The average investing couple surveyed by Wells believes they will need to save $68,000 to cover their healthcare costs in retirement about four times less than the real estimate of $250,000-$300,000, according to Karen Winbush, director of Retail Retirement at Wells Fargo. “There’s a big disconnect between reality and actuality,” she said.
“Let’s Talk – Healthcare, the Economy and Retirement,” was hosted by financial columnist Jean Chatzky, and featured Winbush along with Nancy Davenport-Ennis, founder and CEO of the Patient Advocate Association and Paul Christopher, chief international strategist for Wells Fargo Advisors.
The panel gave some background information on the rising costs of health care, including pointing out that Medicare’s expenses have been outstripping the program’s income since 2008. In April the program’s trustees projected that the program’s trust fund for hospitalization will run out of money in 2024, if changes are not made. Changes that are being discussed by policy makers include changing eligibility and means testing program participants, possible hikes in payroll taxes to funnel more money into the program, raising premiums or raising deductables. Then Winbush pointed out that there are similar worries about the long-term viability of Social Security.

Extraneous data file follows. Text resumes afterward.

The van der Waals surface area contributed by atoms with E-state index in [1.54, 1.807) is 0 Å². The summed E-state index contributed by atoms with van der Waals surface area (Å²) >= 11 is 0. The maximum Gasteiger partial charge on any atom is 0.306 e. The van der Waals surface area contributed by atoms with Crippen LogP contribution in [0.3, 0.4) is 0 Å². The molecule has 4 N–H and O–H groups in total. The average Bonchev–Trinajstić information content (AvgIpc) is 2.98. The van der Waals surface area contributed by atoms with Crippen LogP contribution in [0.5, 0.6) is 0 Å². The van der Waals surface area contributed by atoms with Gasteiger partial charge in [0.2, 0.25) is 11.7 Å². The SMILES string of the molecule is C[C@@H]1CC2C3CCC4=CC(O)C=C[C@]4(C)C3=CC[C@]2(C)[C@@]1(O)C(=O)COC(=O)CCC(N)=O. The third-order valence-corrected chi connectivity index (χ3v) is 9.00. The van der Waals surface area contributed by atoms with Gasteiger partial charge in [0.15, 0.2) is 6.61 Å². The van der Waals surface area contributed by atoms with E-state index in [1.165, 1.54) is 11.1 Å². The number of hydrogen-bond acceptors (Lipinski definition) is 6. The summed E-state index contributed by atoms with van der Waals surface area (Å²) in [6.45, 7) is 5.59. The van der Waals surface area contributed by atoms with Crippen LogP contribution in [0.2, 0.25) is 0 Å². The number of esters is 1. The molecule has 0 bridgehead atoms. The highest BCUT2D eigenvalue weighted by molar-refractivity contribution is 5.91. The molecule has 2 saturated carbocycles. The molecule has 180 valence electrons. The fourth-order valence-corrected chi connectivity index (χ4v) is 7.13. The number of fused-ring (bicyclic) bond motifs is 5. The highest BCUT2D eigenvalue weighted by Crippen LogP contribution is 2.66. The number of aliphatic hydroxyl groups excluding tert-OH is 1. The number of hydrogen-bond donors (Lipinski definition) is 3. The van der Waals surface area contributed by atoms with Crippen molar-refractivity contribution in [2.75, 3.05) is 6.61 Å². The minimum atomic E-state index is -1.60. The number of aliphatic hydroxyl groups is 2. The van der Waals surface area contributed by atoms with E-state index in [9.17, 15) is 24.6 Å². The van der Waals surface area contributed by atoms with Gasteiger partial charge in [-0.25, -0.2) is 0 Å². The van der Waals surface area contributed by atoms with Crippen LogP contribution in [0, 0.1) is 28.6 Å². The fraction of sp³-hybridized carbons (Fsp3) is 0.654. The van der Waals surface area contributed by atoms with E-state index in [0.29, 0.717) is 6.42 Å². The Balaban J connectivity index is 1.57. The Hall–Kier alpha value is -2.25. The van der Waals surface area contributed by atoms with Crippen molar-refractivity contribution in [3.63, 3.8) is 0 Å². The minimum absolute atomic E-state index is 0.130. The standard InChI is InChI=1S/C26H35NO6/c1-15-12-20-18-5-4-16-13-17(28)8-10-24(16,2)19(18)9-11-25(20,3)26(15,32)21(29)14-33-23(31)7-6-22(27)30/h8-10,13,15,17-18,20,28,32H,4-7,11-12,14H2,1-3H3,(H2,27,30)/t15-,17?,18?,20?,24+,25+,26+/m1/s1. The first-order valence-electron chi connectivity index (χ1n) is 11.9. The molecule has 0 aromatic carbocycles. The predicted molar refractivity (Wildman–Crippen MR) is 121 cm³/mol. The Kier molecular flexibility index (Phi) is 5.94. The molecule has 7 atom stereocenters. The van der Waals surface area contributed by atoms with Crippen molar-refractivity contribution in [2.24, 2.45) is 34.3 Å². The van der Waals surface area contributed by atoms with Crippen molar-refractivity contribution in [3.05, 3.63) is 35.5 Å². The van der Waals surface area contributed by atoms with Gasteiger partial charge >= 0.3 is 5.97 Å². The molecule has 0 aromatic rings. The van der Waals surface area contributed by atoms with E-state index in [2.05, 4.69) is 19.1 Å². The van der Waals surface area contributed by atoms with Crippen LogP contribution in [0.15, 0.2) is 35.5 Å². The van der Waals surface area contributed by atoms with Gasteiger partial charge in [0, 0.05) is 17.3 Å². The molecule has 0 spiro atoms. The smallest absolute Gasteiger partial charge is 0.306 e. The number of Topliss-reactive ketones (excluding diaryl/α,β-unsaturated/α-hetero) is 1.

The panel gave tips on what investors can do to prepare – getting help from a financial advisor was a key piece of advice – and investors called in with questions.
One 68-year-old woman asked if she should retire now, or wait until she turns 70 to start claiming Social Security benefits. Winbush said without hesitation that if the woman could wait, and she didn’t need the additional income, to stick it out. She noted that the woman’s benefits would climb about 8% each year she could wait.
Another caller asked whether buying long-term care insurance was a good idea. Winbush noted that although a couple could pay $4,000-$5,000 a year in premiums for coverage, the average cost of a health care facility is running $76,000 a year. “You could dissipate your savings over three, four or five years,” she said. “It’s a balancing act,” she said, posing the real dilemma: “’Should I pay for insurance I might never need?’ Talk about it with your family,” she advised, and get a sense of the family’s medical history, including expectations for longevity, going back to parents and grandparents.